Peter Robinson: ‘I have been on a journey like everybody else’

First Minister and DUP leader reflects on his time in politics following his resignation

Peter Robinson is to stand down as DUP leader. The veteran politician suffered a heart attack this year, but insisted he made his mind up to step down before his health scare.


“I’m demob happy,” says Peter Robinson, as he ushers me into his office in Stormont Castle.

Three of his Civil Service staff are bantering in his outer office as we pass through. “Yes, you can see how sad they are to see me go,” he adds. It’s all very cheerful.

The First Minister and DUP leader certainly sounds like a man who can’t wait until this process of resigning and seeing his successors in place is completed, which should happen by the end of this year or early in the new year.

It’s been quite a career, from bringing down the 1974 Sunningdale powersharing administration to 41 years later going through political hoops to ensure that this current powersharing administration stays up.

And that’s not to mention the personal ordeal of all that followed from his wife Iris engaging in an extra-marital affair with a 19-year-old.

“Iris is well,” says Robinson. “She is out and about and longing for the handover date to come about so that we can spend some time together considering that for all of our married life I have been involved in politics, and how rigorous that has been.”

Robinson acknowledges that he and the DUP had to go through some embarrassing political manoeuvres to prevent the Executive from collapsing following the murder of Kevin McGuigan.

There’s even a qualified acceptance that Ulster Unionist leader Mike Nesbitt got one over on him in withdrawing his minister, Danny Kennedy, from the Northern Executive after the McGuigan killing.


“ The alternative was to collapse the Assembly and go into an Assembly election and not come out the other end because the institutions would collapse. So, yes it was messy but we have come through,” he says.

“This is the difference between tactics and strategy. Mike [Nesbitt] has tactics, I have strategy. Those who are involved only in tactics look to the short term.

“I look to the long term. I have goals and objectives and if I have to go through a messy period in order to accomplish my objective I will do it.”


“I think the electorate in the long term will recognise that maintaining the Assembly and Executive in existence, getting the deal that we did on paramilitarism, getting the additional funding that we did, getting social welfare sorted out as we did after two years, getting corporation tax resolved, all of those were worth doing.”

He won’t say who he wants to succeed him, although the speculation is on deputy leader Nigel Dodds as leader and Arlene Foster as first minister.

He has been First Minister since 2008.

“I have been in this top post for longer than any unionist leader since the days of Viscount Brookeborough [1943-1963].”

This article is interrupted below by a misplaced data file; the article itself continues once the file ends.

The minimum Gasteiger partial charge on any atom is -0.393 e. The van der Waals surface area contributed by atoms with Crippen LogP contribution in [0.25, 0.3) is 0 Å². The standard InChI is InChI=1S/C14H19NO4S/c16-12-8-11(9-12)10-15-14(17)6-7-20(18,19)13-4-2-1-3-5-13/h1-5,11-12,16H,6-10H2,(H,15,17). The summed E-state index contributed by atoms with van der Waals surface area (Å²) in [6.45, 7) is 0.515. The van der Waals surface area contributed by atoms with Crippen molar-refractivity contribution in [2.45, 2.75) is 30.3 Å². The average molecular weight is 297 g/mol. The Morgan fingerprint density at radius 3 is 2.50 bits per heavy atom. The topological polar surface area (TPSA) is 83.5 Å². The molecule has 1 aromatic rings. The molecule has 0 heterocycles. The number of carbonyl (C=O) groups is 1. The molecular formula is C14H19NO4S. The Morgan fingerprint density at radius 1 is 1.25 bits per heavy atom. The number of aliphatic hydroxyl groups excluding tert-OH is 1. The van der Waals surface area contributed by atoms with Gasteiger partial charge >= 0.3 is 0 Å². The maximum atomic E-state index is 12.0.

Robinson says he had three political ambitions: “Putting the state of the union first, the state of the Assembly second and the state of the party third”.

The state of the union is sound, he says, and the Assembly and the DUP “are in good shape”. So, he can exit with the feeling of a job well done.

He acknowledges that on the chat shows yesterday there were lots of references to the darker political days, particularly from nationalists, to consorting with loyalists in toppling Sunningdale, to the Third Force, Ulster Resistance, to annoying the innocent inhabitants of Clontibret, Co Monaghan.

Maybe some could have been “more gracious” but “that’s politics”, he says.

Friend murdered

“Nobody can enter politics with that background without it having an impact on their outlook . . . You could not live in this community without having some ‘prejudice’. Everybody has it even if they are in denial.

“So yes, I have been on a journey like everybody else, but I have no doubt that the course I am on is the best course for Northern Ireland, the way to take it forward into a new era.”

He says the controversy over the sale of Nama’s Northern Ireland portfolio “can’t come back to haunt” him.

“It has always been based on inaccuracies. So I don’t have any concerns on that whatsoever.”

Of working with the Deputy First Minister Martin McGuinness, he says, “you could not work with somebody for 7½ years without building up a friendship, because if you had not been able to do that, it would not have lasted for 7½ years”.

He even has positive things to say about Gerry Adams. “I have always found him to be a calming influence on Sinn Féin. You would not get agreements with Sinn Féin unless he had given his seal of approval to them.”

And he is hopeful of the future and the coming generations.

“The longer the process goes on the more young people will change the future,” he says. “In my day it was whether you were going to live through the next 24 hours, where the terrorist bomb would be placed; it was about the constitutional uncertainties.”

After his heart incident he “listened attentively to what the consultants” advised but after two weeks “slipped back into the bad old habits of having four or five hours sleep, snacking, no exercise, and all of the pressures of the job”.

“My family will be glad that I can start getting a new lifestyle that is more conducive to good health.”

Bucket list

And he adds, “What I know for sure is that I am not going to be sitting around with a blanket over my knees. I do intend to stay active and keep involved, whether it is in politics or something else time alone will tell.”

Could he become part of the political commentariat?

“I am open to offers,” Robinson laughs. “I am sure The Irish Times has need of a Northern Ireland commentator on its books . . . it will be difficult for me not to have comments on things that are going on.

“Whether they are fit to be published is another matter.”